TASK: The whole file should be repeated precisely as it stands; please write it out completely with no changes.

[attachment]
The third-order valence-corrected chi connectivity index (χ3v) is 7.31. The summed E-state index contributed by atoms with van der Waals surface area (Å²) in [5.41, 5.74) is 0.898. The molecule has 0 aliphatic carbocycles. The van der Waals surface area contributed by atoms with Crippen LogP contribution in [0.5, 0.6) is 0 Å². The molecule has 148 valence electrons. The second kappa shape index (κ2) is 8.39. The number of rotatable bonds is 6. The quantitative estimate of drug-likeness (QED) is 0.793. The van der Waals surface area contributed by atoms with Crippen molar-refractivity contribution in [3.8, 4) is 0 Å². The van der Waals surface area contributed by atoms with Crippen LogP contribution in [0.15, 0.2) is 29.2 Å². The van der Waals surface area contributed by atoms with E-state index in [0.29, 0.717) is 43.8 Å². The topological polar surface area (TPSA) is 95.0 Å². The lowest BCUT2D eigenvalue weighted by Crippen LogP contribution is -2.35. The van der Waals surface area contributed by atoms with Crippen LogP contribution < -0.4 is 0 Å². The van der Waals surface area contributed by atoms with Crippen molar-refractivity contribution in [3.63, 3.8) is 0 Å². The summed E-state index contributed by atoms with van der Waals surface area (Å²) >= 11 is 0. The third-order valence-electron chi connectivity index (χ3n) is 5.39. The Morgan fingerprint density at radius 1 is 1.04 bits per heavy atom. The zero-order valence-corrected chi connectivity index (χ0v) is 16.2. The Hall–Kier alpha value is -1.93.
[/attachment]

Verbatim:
The third-order valence-corrected chi connectivity index (χ3v) is 7.31. The summed E-state index contributed by atoms with van der Waals surface area (Å²) in [5.41, 5.74) is 0.898. The molecule has 0 aliphatic carbocycles. The van der Waals surface area contributed by atoms with Crippen LogP contribution in [0.5, 0.6) is 0 Å². The molecule has 148 valence electrons. The second kappa shape index (κ2) is 8.39. The number of rotatable bonds is 6. The quantitative estimate of drug-likeness (QED) is 0.793. The van der Waals surface area contributed by atoms with Crippen molar-refractivity contribution in [3.8, 4) is 0 Å². The van der Waals surface area contributed by atoms with Crippen LogP contribution in [0.15, 0.2) is 29.2 Å². The van der Waals surface area contributed by atoms with E-state index in [0.29, 0.717) is 43.8 Å². The topological polar surface area (TPSA) is 95.0 Å². The lowest BCUT2D eigenvalue weighted by Crippen LogP contribution is -2.35. The van der Waals surface area contributed by atoms with Crippen LogP contribution < -0.4 is 0 Å². The van der Waals surface area contributed by atoms with Crippen molar-refractivity contribution in [3.63, 3.8) is 0 Å². The summed E-state index contributed by atoms with van der Waals surface area (Å²) >= 11 is 0. The third-order valence-electron chi connectivity index (χ3n) is 5.39. The Morgan fingerprint density at radius 1 is 1.04 bits per heavy atom. The zero-order valence-corrected chi connectivity index (χ0v) is 16.2. The Hall–Kier alpha value is -1.93.